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CONTROL THE REAL CARBON NEEDS LIFE CYCLE THINKING
Submitted by:
Dingfan Zhang
Authors:
Ju Wang, Wei Xie, Min Dai, Dingfan Zhang
Description:
Achieving carbon neutrality requires people to manage the carbon emissions throughout the life cycle of a product. Humans cannot afford to be complacent about focusing solely on the carbon emissions at the production stage, while allowing CO2 coming from upstream raw material acquisition, processing and product use and disposal stage to drift away.
License applied:
Attribution-NonCommercial (CC BY-NC 4.0)
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An ordinary life in the modern world: what support our modern life?
Submitted by:
Dingfan Zhang
Authors:
Wei Xie, Dingfan Zhang, Min Dai, Ju Wang
Description:
Everything in the world exists in systems, and our lives are made up of complex systems formed by natural, industrial and economic systems. The three systems are closely linked throughout their life cycle (production, circulation, use, consumption, and disposal) and at all scales (atoms, molecules, substances, parks, industries, and regions). Energy, matter and resources from all over the world travel through the network of complex systems, building the cornerstones of industrial society and supporting the ordinary day of every person in the modern world.
License applied:
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Not easy to teach or learn industrial ecology
Submitted by:
Souhil Harchaoui
Authors:
Souhil Harchaoui
Description:
I am wondering if it was easier to teach industrial ecology in the 90s or today.
License applied:
Attribution (CC BY 4.0)
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cartoon-image
What is energy?
Submitted by:
Gabriel Carmona
Authors:
Laura Felicio, Quratulain Tariq, Gabriel Carmona and Kai Whiting
Description:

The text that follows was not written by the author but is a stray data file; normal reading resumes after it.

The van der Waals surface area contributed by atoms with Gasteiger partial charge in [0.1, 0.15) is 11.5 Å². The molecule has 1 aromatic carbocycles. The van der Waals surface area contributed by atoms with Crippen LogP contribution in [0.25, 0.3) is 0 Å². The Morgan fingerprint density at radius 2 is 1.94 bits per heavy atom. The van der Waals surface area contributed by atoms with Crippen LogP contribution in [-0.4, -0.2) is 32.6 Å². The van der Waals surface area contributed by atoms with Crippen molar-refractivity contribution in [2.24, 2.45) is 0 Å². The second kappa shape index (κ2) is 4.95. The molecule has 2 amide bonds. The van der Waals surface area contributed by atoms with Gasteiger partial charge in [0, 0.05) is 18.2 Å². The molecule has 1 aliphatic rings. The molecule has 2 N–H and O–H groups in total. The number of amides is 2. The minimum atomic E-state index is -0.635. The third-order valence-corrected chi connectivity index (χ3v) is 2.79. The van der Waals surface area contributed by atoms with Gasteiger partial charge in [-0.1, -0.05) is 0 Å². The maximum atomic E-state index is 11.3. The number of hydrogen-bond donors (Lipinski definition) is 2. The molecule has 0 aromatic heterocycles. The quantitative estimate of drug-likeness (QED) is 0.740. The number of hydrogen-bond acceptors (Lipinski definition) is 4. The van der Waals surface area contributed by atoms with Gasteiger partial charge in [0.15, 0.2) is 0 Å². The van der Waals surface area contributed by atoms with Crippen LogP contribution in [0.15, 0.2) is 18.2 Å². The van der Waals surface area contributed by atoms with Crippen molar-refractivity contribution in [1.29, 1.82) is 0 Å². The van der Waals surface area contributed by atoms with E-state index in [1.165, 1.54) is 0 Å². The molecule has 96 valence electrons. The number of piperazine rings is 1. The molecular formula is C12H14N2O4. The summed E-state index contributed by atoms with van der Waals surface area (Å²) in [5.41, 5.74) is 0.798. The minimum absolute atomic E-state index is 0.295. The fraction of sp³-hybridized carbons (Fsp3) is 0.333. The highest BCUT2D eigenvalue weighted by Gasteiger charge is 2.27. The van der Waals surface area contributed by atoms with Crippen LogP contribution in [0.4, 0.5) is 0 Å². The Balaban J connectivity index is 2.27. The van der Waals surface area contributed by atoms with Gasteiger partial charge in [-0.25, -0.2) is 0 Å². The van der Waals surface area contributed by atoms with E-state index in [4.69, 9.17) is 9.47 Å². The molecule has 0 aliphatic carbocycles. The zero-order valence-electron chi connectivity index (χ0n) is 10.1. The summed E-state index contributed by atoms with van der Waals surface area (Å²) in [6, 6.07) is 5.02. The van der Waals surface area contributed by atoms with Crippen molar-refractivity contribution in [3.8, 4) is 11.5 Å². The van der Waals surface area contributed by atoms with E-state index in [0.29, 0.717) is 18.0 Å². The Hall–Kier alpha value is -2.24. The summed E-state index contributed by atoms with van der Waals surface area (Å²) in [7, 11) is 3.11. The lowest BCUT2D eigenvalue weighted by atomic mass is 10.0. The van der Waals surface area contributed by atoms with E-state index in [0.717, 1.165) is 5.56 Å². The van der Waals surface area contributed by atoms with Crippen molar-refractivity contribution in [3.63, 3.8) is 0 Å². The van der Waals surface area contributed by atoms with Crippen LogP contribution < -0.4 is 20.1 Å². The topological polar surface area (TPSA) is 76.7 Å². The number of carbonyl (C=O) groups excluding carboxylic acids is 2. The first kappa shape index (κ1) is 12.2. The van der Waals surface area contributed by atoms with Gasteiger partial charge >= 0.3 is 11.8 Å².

Modern society must innovatively transform if we are to re-establish a balanced connection with planetary boundaries without jeopardising the meeting of the fundamental needs of billions of people. The global energy system lies at the heart of any sustainable transition. For society to function properly, it requires a considerable amount of natural resources. The latter become transformed into energy carriers for various devices that supply the user with lighting, refrigeration, and/or mechanical drive. In turn, we all harness these processes to obtain energy and material services in the form of visual comfort, thermal comfort, and mobility, etc. The relationship between resource extraction and service provision is of significant interest within the field of Industrial Ecology, especially when it comes to matters concerning decoupling. Societal Energy/Exergy Accounting (SEA) is one thermodynamic-based method employed by industrial ecologists to map and account for the efficiency of energy flows within the energy system. The SEA can capture a general overview of resource use from primary energy sources (e.g., crude oil or hydropower), through to final energy flows (e.g., electricity or refined fuels) and onto useful energy forms (e.g. light, heat or mechanical drive). In other words, an SEA depicts the usable phase of an energy system. It is used to quantitatively ascertain the interaction linking energy extraction and consumption to the provision of energy services. However, the SEA is not easily understood by non-practitioners, which can prevent those outside the field from truly embracing a sustainable energy transition. Various stakeholders must come together if society is going to make significant improvements to our energy systems. We drew this cartoon to raise public awareness and help all members of society, including children, to engage with the challenge of sustainable energy use and transformation. We would like the public to think about energy not only in terms of quantity, but also to be valued for its quality, which is basically a measure of its usefulness. Cartoon caption: The magic of energy. A PDF version of the cartoon can also be found in the following link: https://bit.ly/IS4IECartoon